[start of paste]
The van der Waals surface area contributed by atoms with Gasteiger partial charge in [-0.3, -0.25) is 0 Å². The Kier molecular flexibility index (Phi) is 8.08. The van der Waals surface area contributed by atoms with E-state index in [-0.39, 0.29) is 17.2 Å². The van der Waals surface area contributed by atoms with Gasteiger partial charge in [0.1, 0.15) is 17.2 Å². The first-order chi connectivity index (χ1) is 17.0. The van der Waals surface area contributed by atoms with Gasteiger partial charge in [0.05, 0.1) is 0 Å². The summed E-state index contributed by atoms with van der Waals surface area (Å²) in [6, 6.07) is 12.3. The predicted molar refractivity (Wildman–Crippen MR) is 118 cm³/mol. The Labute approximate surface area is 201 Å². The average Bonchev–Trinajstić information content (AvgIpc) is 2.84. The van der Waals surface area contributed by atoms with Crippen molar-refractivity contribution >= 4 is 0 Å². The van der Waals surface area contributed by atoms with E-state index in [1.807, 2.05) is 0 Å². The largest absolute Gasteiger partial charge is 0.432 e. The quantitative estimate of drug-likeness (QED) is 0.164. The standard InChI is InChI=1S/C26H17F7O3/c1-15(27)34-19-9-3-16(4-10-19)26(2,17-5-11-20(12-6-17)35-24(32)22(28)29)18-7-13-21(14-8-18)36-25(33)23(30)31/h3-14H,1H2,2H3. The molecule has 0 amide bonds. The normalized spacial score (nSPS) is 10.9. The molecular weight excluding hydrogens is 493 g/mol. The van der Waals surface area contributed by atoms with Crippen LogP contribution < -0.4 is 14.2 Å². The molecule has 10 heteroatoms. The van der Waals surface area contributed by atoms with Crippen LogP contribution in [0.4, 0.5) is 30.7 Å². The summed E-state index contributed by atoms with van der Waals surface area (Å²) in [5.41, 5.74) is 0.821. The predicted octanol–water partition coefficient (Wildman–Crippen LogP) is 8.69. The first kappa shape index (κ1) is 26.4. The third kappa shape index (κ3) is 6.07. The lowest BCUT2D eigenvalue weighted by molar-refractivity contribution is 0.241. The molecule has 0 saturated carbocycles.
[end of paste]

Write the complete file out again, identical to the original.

The van der Waals surface area contributed by atoms with Gasteiger partial charge in [-0.3, -0.25) is 0 Å². The Kier molecular flexibility index (Phi) is 8.08. The van der Waals surface area contributed by atoms with E-state index in [-0.39, 0.29) is 17.2 Å². The van der Waals surface area contributed by atoms with Gasteiger partial charge in [0.1, 0.15) is 17.2 Å². The first-order chi connectivity index (χ1) is 17.0. The van der Waals surface area contributed by atoms with Gasteiger partial charge in [0.05, 0.1) is 0 Å². The summed E-state index contributed by atoms with van der Waals surface area (Å²) in [6, 6.07) is 12.3. The predicted molar refractivity (Wildman–Crippen MR) is 118 cm³/mol. The Labute approximate surface area is 201 Å². The average Bonchev–Trinajstić information content (AvgIpc) is 2.84. The van der Waals surface area contributed by atoms with Crippen molar-refractivity contribution >= 4 is 0 Å². The van der Waals surface area contributed by atoms with E-state index in [1.807, 2.05) is 0 Å². The largest absolute Gasteiger partial charge is 0.432 e. The quantitative estimate of drug-likeness (QED) is 0.164. The standard InChI is InChI=1S/C26H17F7O3/c1-15(27)34-19-9-3-16(4-10-19)26(2,17-5-11-20(12-6-17)35-24(32)22(28)29)18-7-13-21(14-8-18)36-25(33)23(30)31/h3-14H,1H2,2H3. The molecule has 0 amide bonds. The normalized spacial score (nSPS) is 10.9. The molecular weight excluding hydrogens is 493 g/mol. The van der Waals surface area contributed by atoms with Crippen LogP contribution < -0.4 is 14.2 Å². The molecule has 10 heteroatoms. The van der Waals surface area contributed by atoms with Crippen LogP contribution in [0.4, 0.5) is 30.7 Å². The summed E-state index contributed by atoms with van der Waals surface area (Å²) in [5.41, 5.74) is 0.821. The predicted octanol–water partition coefficient (Wildman–Crippen LogP) is 8.69. The first kappa shape index (κ1) is 26.4. The third kappa shape index (κ3) is 6.07. The lowest BCUT2D eigenvalue weighted by molar-refractivity contribution is 0.241. The molecule has 0 saturated carbocycles.